I’ll give it 🌟🌟🌟🌟🌟and a big thank you for allowing me into your personal world. I am VERY pleased that your obsession with googling medical symptoms played no part in this! As your friend I think that is something that you might want to seek some expert help with. I know an excellent therapist who will, hopefully, prevent any further decline in you turning into your dear mother.
Guest post by Guy in response to my post: ‘Your voice sounded like you were drowning’: The day my baby died’
When I sent this to Guy it was along with an apology. For 13 years I had felt guilty for the fact that when we lost James and Guy called me, I couldn’t talk to him.I couldn’t talk to anyone, but I always felt bad I didn’t answer his call and asked my Mum to tell him I’d call him later.I don’t know why I didn’t talk to him about it. I know he would have said all the right things. He loved me and Rob and would absolutely understand what we were feeling.So when I sent this to him in a way it was making up for that missed phone call. I wrote in this post what I couldn’t say on the phone.The bizarre thing was, when I sent him this post he was working, temporarily, at a maternity hospital as he explored whether he wanted to continue teaching or look for something different.Guy read my post just as they were dealing with someone who had lost a child to stillbirth many many years ago and had contacted the hospital to ask some questions and find some peace.As I had written in my article, my aunt has experienced something very similar, where the baby was just whisked away and buried somewhere nameless.I thank God the support for grieving parents of stillborn babies is so much better than it was. “Oh gosh, where to start? This is without a doubt the most moving thing I have ever read. Probably because I remember how excited you both were, as I was for you. I remember the moment your mum phoned me.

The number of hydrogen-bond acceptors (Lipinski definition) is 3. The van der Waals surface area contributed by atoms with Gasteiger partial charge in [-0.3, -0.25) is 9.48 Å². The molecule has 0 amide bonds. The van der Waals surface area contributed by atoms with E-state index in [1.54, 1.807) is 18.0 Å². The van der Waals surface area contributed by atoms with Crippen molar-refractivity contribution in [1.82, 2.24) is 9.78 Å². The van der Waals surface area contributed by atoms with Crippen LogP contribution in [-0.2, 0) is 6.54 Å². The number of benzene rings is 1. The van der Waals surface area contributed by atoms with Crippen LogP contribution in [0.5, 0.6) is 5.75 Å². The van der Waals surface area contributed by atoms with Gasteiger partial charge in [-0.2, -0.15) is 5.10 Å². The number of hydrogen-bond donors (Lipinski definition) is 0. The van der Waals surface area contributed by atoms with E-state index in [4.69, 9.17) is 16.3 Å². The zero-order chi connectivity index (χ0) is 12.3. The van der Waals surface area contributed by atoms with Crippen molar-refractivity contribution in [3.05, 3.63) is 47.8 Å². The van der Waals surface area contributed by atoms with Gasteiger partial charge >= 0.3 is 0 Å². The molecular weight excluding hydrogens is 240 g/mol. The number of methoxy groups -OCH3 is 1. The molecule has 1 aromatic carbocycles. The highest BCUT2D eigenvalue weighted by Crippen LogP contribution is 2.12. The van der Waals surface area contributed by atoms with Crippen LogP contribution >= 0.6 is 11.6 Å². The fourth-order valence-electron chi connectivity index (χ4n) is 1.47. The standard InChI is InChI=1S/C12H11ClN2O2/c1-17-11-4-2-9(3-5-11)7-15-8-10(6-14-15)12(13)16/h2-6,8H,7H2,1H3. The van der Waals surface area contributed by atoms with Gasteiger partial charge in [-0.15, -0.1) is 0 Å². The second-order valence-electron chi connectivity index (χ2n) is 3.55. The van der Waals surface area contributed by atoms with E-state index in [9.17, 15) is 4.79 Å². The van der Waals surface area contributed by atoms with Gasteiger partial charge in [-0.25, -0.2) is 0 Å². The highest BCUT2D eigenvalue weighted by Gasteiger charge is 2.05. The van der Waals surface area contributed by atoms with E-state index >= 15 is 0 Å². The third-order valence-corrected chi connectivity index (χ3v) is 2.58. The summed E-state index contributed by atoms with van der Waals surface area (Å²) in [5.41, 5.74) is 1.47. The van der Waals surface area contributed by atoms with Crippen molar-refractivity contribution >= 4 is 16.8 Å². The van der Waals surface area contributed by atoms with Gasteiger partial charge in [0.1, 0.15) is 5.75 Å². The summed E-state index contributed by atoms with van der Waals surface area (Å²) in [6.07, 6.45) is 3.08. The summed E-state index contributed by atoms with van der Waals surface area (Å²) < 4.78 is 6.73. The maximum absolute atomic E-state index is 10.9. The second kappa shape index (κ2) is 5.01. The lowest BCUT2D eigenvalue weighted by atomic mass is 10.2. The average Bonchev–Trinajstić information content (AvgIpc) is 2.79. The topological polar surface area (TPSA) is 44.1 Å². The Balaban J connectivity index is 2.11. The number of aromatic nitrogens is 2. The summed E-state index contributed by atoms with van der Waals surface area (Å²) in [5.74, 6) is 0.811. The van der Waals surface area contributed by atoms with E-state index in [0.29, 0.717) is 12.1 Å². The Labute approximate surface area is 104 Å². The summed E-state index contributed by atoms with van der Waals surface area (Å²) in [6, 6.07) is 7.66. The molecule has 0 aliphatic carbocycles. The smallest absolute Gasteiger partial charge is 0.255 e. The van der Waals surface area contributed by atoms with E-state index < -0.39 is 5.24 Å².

I remember the moment as clearly as if it was yesterday. I remember exactly what I was doing; packing my suitcase, what I was holding; a black T shirt, and I remember putting the phone down, not remembering exactly what you mum had said, looking at Stephen and just breaking down.
We were in Sydney I had had my phone next to me, fully charged for some time expecting news. I remember sobbing in that hotel room for you both, for you three, and reading your piece, I empathised with your feelings of how utterly unfair and inconceivable it was, still is. I can only imagine, the strength of your grief and sadness and your confusion as to why something so unfair, so pointless, so horrific had happened to you both and your son.